I recall a dear friend of getting some hard times for using a pen name, especially one that is different to sex, but this is hardly a new thing, and I can understand why some people want to use a name that is sexually ambiguous, or flat out different, because certain genres people seem to like a certain sex to be writing them. (Because as we know the public at large can often be picky, shallow and just flat out stupid at times.)
For myself I change my mind often about what I am going to do. Currently as you know I have a pen name, one that isn’t so different from my real name and just to really separate my personal life from my writing life just a bit. I don’t think there is any right or wrong to it, and I have contemplated a different pen name if I branch out into different genres.
I recall reading somewhere that people used pen names when they were writing multiple books a year in different genres because people tended to not want to fork out money for the same author too quickly but would happily buy a book by another person. Which sounds logical if a little strange…
And then it brings the thought….what about the fan base you have on your first name, how do you make sure they all know that it is you, or should you be happy that new people who might be biased against the original work not being up their alley can find your new stuff and like it without that stigma….okay I’m rambling now but it made me think…again….about the topic.

qui est in literis

I’ve recently run up against quite a lot of articles and persons who seem dead-set on authors finding a genre they’re good at and then sticking to it. As far as I can tell, this is partly because it’s hard to be good at disparate genres and partly because it’s hard to convince the reading public that you’re good at disparate genres.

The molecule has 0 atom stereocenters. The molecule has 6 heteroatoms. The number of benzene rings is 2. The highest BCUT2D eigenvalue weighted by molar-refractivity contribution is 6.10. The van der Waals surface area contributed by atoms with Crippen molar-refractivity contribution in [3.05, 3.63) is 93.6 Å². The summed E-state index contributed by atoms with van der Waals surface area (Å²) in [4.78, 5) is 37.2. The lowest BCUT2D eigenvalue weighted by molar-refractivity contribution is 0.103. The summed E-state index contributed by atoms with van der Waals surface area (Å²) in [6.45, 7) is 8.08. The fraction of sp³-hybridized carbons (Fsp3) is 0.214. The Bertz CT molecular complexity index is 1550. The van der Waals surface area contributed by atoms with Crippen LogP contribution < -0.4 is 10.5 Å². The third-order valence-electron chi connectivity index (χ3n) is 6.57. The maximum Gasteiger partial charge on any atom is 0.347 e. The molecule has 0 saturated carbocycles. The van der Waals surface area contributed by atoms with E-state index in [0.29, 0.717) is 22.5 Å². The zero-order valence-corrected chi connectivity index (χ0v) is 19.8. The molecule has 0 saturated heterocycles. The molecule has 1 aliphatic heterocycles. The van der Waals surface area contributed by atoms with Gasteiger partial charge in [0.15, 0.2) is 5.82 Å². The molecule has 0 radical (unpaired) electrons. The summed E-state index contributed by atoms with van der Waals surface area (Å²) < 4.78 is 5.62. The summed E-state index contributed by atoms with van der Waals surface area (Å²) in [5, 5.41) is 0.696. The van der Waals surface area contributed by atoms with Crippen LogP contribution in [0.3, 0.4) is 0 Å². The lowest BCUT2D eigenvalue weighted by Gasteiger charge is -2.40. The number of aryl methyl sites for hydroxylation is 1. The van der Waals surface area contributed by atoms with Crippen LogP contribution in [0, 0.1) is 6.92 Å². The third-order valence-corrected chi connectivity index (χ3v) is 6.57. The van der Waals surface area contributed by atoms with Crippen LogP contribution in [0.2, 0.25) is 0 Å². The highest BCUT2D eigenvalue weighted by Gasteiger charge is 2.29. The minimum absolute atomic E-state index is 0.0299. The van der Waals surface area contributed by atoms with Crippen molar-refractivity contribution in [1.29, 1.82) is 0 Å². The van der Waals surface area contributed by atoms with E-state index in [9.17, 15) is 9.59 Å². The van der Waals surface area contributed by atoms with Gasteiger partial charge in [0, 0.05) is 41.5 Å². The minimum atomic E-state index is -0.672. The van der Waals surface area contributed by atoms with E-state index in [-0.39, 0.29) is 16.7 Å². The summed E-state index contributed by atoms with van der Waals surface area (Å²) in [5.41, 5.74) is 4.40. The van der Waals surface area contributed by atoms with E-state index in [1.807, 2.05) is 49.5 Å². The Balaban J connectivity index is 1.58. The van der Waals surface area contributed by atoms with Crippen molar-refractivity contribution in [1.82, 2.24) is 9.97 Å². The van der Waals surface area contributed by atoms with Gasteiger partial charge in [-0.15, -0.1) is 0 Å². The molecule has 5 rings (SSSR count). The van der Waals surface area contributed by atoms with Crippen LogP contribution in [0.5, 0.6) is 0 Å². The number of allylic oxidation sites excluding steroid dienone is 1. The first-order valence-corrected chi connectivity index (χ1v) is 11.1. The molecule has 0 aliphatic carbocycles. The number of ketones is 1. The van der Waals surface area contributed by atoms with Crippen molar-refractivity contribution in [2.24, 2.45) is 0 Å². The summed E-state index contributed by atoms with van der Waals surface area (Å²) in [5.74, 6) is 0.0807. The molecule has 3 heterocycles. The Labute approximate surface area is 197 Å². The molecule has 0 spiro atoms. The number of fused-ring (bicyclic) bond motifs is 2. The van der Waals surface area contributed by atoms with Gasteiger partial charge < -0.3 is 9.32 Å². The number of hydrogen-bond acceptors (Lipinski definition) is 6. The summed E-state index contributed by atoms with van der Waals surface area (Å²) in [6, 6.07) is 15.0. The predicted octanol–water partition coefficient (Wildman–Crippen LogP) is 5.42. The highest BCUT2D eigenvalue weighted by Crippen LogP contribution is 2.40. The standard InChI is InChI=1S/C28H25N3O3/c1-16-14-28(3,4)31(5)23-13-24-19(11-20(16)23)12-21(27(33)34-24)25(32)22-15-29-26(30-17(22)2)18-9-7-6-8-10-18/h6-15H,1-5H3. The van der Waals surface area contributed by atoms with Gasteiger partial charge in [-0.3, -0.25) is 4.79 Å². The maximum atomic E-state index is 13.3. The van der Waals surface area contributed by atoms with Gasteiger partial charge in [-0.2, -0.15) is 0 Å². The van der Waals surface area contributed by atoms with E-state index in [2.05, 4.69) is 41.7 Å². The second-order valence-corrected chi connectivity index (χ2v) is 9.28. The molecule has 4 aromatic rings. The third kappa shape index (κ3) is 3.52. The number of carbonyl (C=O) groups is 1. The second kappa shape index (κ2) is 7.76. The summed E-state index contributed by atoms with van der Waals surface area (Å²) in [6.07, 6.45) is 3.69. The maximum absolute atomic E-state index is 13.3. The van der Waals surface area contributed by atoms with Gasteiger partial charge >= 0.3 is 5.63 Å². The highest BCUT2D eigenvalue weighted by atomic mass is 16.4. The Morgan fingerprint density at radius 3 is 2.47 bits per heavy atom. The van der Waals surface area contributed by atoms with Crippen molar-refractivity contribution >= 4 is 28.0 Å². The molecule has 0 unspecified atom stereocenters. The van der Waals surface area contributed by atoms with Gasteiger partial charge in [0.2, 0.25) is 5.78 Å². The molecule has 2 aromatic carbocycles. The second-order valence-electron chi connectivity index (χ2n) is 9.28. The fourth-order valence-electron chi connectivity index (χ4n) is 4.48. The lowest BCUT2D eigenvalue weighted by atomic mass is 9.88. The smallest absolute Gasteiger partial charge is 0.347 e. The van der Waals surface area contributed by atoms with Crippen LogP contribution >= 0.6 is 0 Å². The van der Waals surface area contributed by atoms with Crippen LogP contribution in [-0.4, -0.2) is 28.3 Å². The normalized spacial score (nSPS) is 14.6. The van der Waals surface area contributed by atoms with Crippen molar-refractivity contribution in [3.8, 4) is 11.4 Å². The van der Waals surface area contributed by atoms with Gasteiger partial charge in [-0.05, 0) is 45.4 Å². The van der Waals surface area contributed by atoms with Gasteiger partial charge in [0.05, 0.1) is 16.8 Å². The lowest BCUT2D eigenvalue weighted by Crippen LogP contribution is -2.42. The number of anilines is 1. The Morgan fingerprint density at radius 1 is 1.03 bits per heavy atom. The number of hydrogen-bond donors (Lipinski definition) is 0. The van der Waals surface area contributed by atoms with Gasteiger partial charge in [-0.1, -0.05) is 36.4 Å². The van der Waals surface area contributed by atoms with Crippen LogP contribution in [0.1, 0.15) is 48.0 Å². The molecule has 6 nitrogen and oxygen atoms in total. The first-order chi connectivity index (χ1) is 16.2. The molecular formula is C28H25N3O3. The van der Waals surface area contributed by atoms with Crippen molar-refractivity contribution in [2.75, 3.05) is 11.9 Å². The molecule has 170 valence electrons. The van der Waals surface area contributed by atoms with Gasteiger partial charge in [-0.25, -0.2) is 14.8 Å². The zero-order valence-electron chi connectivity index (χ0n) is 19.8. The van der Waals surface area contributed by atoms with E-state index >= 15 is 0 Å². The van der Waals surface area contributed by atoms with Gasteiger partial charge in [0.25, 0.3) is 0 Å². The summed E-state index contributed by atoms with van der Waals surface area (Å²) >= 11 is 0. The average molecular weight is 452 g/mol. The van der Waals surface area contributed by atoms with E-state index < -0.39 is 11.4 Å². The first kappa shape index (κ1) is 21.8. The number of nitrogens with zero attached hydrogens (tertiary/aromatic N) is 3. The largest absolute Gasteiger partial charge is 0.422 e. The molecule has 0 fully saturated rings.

I have no idea whether I’m good at disparate genres (yet), but I have no intention of limiting myself to one. Anyone who’s been to my About page knows that I putter around on a couple of different blogs, Always 1895 and my new Lost Knowledge blog, and those clearly represent very different interests. I mean, I know that people have pasted Sherlock Holmes and fantasy together before, but it’s still an unusual combination, and I have no intention of messing with both in one book. Even if…

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2 thoughts on “

  1. I figure I’ll use pen names that are variations on my real name for different genres. Like, Kya Drake for my elven series, Yana Drake fro the fallen angel urban fantasy series, etc. Because then my fans can know what else I’ve written (and that’s it’s me), but so that they can see that the name is slightly different to the genre they’re interested in. Like, Nora Robberts/JD Rob, she has one name in romance and another name in thriller/suspense. We all know it’s her, but we can say “hey, I like her writing in this genre and not this other genre, so I’ll buy everything under this name.”

    Or… something like that. 🙂

    1. Yeah if I have many I reckon I’ll play around my name too. I was going to use Jai instead of Justine because for the longest time that was my nickname and what everyone called me.

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